As the nation continues to grapple with the racial inequality that has seemingly always existed in American society, a new day is dawning here in the United States.
This land, where all are created equal, is working hard to recognize and respond to the sins of the past – even those that weren’t committed by Americans themselves. A frequent target of this ire has been Christopher Columbus, an Italian explorer credited with accidentally “discovering” America, and then playing an integral role in an ugly genocide of its native people.
Statues dedicated to the explorer have been coming down around the country, and school curriculums have long adjusted to reveal the truth about Columbus’ good and bad deeds.
Now it appears as though his federal holiday could be sailing off into the sunset as well, replaced by Juneteenth.
Sens. Ron Johnson (R-WI) and James Lankford (R-OK) backed a proposal on Wednesday to replace Columbus Day with Juneteenth as a federal holiday.take our poll - story continues below
Sen. John Cornyn (R-TX) has sponsored a bipartisan bill that would make Juneteenth, a day that celebrates the end of slavery, a federal holiday. Cornyn’s bill has engendered some backlash from Republicans worried about the cost of adding another federal paid holiday.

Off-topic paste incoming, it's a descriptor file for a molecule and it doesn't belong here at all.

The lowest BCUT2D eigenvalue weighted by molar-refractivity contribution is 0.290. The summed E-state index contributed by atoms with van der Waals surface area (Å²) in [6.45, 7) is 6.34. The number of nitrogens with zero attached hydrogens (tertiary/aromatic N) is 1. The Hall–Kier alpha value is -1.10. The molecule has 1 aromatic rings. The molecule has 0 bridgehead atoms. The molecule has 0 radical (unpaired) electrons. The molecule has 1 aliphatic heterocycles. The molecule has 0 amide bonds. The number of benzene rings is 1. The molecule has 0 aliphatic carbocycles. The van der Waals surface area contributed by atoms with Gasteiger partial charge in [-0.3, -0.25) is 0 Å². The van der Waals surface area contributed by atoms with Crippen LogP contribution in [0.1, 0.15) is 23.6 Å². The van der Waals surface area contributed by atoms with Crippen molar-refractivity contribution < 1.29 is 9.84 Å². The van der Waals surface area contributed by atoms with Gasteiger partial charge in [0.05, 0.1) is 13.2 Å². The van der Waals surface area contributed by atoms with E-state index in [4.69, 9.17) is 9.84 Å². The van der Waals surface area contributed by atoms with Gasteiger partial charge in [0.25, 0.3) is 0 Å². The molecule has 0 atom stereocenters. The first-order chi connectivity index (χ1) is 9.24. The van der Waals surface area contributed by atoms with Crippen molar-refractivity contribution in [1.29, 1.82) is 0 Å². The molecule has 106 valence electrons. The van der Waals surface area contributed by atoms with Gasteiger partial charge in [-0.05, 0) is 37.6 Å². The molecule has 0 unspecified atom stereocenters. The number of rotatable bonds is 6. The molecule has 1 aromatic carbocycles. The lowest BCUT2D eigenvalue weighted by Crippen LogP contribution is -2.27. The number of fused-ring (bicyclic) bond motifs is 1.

But there was a solution…
To offset the cost of adding Juneteenth as a federal holiday, Johnson proposed eliminating Columbus Day as a national holiday. He contended that few people celebrate Columbus Day, which marks Christopher Columbus’ landing in the Americas in 1492.
“I’m just saying let’s replace it with something,” Johnson said. “I chose Columbus Day just because it’s probably the most lightly celebrated and less disruptive to anybody’s schedule.”
Johnson added that he is “happy to celebrate the emancipation with a national holiday, but I just don’t think we should be, when we’re already blowing a hole in the budget right now, offering another paid day off for federal employees.”
Not everyone was onboard, however, with Cornyn himself pushing back against the idea of eliminating Columbus Day.
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